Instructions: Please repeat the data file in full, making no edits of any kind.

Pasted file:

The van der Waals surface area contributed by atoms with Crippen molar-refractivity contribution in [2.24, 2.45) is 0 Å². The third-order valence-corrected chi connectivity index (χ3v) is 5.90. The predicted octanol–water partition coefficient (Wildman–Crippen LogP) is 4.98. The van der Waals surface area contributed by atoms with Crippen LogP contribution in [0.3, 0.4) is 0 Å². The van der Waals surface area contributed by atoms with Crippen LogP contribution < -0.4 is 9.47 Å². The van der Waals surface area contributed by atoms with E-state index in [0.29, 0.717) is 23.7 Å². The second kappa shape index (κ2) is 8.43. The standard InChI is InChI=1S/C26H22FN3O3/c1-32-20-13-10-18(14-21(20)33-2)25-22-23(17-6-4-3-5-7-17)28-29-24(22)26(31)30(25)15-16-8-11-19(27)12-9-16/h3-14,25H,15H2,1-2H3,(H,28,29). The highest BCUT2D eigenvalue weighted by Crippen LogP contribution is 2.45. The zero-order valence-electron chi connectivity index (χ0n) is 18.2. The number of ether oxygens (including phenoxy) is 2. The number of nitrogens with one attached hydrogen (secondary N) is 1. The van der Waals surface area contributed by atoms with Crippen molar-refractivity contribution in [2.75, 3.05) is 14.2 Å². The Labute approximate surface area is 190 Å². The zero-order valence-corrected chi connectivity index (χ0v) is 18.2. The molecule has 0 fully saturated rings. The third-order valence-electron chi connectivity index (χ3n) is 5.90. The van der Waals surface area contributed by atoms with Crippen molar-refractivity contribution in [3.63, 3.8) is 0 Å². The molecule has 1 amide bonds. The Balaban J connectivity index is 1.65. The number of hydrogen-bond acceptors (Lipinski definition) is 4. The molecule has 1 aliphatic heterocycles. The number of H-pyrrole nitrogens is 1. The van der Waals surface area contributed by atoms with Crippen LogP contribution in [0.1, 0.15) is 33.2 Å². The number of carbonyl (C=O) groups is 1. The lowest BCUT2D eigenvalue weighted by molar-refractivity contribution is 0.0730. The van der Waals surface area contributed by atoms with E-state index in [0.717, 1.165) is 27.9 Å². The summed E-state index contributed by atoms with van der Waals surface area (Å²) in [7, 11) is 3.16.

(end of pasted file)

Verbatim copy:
The van der Waals surface area contributed by atoms with Crippen molar-refractivity contribution in [2.24, 2.45) is 0 Å². The third-order valence-corrected chi connectivity index (χ3v) is 5.90. The predicted octanol–water partition coefficient (Wildman–Crippen LogP) is 4.98. The van der Waals surface area contributed by atoms with Crippen LogP contribution in [0.3, 0.4) is 0 Å². The van der Waals surface area contributed by atoms with Crippen LogP contribution < -0.4 is 9.47 Å². The van der Waals surface area contributed by atoms with E-state index in [0.29, 0.717) is 23.7 Å². The second kappa shape index (κ2) is 8.43. The standard InChI is InChI=1S/C26H22FN3O3/c1-32-20-13-10-18(14-21(20)33-2)25-22-23(17-6-4-3-5-7-17)28-29-24(22)26(31)30(25)15-16-8-11-19(27)12-9-16/h3-14,25H,15H2,1-2H3,(H,28,29). The highest BCUT2D eigenvalue weighted by Crippen LogP contribution is 2.45. The zero-order valence-electron chi connectivity index (χ0n) is 18.2. The number of ether oxygens (including phenoxy) is 2. The number of nitrogens with one attached hydrogen (secondary N) is 1. The van der Waals surface area contributed by atoms with Crippen molar-refractivity contribution in [2.75, 3.05) is 14.2 Å². The Labute approximate surface area is 190 Å². The zero-order valence-corrected chi connectivity index (χ0v) is 18.2. The molecule has 0 fully saturated rings. The third-order valence-electron chi connectivity index (χ3n) is 5.90. The van der Waals surface area contributed by atoms with Crippen molar-refractivity contribution in [3.63, 3.8) is 0 Å². The molecule has 1 amide bonds. The Balaban J connectivity index is 1.65. The number of hydrogen-bond acceptors (Lipinski definition) is 4. The molecule has 1 aliphatic heterocycles. The number of H-pyrrole nitrogens is 1. The van der Waals surface area contributed by atoms with Crippen LogP contribution in [0.1, 0.15) is 33.2 Å². The number of carbonyl (C=O) groups is 1. The lowest BCUT2D eigenvalue weighted by molar-refractivity contribution is 0.0730. The van der Waals surface area contributed by atoms with E-state index in [0.717, 1.165) is 27.9 Å². The summed E-state index contributed by atoms with van der Waals surface area (Å²) in [7, 11) is 3.16.